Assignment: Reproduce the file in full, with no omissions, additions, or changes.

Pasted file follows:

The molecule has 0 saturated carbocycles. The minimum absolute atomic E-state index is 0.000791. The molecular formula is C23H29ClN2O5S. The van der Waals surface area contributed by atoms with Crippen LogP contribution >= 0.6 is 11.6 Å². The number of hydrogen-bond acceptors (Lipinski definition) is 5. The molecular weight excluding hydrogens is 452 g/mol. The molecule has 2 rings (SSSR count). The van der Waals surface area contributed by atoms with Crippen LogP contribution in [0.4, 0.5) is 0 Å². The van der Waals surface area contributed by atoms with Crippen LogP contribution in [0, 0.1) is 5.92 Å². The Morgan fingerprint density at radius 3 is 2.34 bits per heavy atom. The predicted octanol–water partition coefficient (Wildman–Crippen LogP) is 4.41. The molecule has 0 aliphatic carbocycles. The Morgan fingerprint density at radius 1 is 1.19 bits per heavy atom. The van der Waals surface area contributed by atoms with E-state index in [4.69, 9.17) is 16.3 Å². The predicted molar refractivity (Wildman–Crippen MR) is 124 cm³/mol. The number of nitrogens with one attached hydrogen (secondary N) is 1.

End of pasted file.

The molecule has 0 saturated carbocycles. The minimum absolute atomic E-state index is 0.000791. The molecular formula is C23H29ClN2O5S. The van der Waals surface area contributed by atoms with Crippen LogP contribution >= 0.6 is 11.6 Å². The number of hydrogen-bond acceptors (Lipinski definition) is 5. The molecular weight excluding hydrogens is 452 g/mol. The molecule has 2 rings (SSSR count). The van der Waals surface area contributed by atoms with Crippen LogP contribution in [0.4, 0.5) is 0 Å². The van der Waals surface area contributed by atoms with Crippen LogP contribution in [0, 0.1) is 5.92 Å². The Morgan fingerprint density at radius 3 is 2.34 bits per heavy atom. The predicted octanol–water partition coefficient (Wildman–Crippen LogP) is 4.41. The molecule has 0 aliphatic carbocycles. The Morgan fingerprint density at radius 1 is 1.19 bits per heavy atom. The van der Waals surface area contributed by atoms with E-state index in [4.69, 9.17) is 16.3 Å². The predicted molar refractivity (Wildman–Crippen MR) is 124 cm³/mol. The number of nitrogens with one attached hydrogen (secondary N) is 1.